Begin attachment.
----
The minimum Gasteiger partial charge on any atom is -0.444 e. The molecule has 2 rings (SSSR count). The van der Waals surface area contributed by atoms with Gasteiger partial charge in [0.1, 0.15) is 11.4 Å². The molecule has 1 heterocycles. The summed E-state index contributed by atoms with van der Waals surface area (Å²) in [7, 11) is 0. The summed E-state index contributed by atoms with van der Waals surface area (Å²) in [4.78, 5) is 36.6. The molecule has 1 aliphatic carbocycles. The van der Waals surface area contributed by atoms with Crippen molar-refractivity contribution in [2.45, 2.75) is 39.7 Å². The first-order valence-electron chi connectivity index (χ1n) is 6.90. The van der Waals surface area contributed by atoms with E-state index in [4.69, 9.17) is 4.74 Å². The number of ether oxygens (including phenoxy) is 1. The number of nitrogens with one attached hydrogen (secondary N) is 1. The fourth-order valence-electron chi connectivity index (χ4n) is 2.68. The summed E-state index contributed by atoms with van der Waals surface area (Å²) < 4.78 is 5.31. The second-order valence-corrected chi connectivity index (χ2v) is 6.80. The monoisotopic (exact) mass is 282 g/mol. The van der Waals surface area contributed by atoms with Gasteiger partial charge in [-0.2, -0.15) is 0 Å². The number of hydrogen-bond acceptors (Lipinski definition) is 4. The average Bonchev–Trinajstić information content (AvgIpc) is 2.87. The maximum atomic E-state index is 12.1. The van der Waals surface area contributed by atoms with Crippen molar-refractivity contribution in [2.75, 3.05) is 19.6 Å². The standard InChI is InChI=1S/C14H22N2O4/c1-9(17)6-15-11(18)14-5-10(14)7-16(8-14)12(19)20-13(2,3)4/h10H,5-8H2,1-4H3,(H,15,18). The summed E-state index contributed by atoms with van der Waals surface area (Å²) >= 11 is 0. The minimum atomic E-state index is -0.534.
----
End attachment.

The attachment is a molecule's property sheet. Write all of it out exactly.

The minimum Gasteiger partial charge on any atom is -0.444 e. The molecule has 2 rings (SSSR count). The van der Waals surface area contributed by atoms with Gasteiger partial charge in [0.1, 0.15) is 11.4 Å². The molecule has 1 heterocycles. The summed E-state index contributed by atoms with van der Waals surface area (Å²) in [7, 11) is 0. The summed E-state index contributed by atoms with van der Waals surface area (Å²) in [4.78, 5) is 36.6. The molecule has 1 aliphatic carbocycles. The van der Waals surface area contributed by atoms with Crippen molar-refractivity contribution in [2.45, 2.75) is 39.7 Å². The first-order valence-electron chi connectivity index (χ1n) is 6.90. The van der Waals surface area contributed by atoms with E-state index in [4.69, 9.17) is 4.74 Å². The number of ether oxygens (including phenoxy) is 1. The number of nitrogens with one attached hydrogen (secondary N) is 1. The fourth-order valence-electron chi connectivity index (χ4n) is 2.68. The summed E-state index contributed by atoms with van der Waals surface area (Å²) < 4.78 is 5.31. The second-order valence-corrected chi connectivity index (χ2v) is 6.80. The monoisotopic (exact) mass is 282 g/mol. The van der Waals surface area contributed by atoms with Gasteiger partial charge in [-0.2, -0.15) is 0 Å². The number of hydrogen-bond acceptors (Lipinski definition) is 4. The average Bonchev–Trinajstić information content (AvgIpc) is 2.87. The maximum atomic E-state index is 12.1. The van der Waals surface area contributed by atoms with Crippen molar-refractivity contribution in [2.75, 3.05) is 19.6 Å². The standard InChI is InChI=1S/C14H22N2O4/c1-9(17)6-15-11(18)14-5-10(14)7-16(8-14)12(19)20-13(2,3)4/h10H,5-8H2,1-4H3,(H,15,18). The summed E-state index contributed by atoms with van der Waals surface area (Å²) >= 11 is 0. The minimum atomic E-state index is -0.534.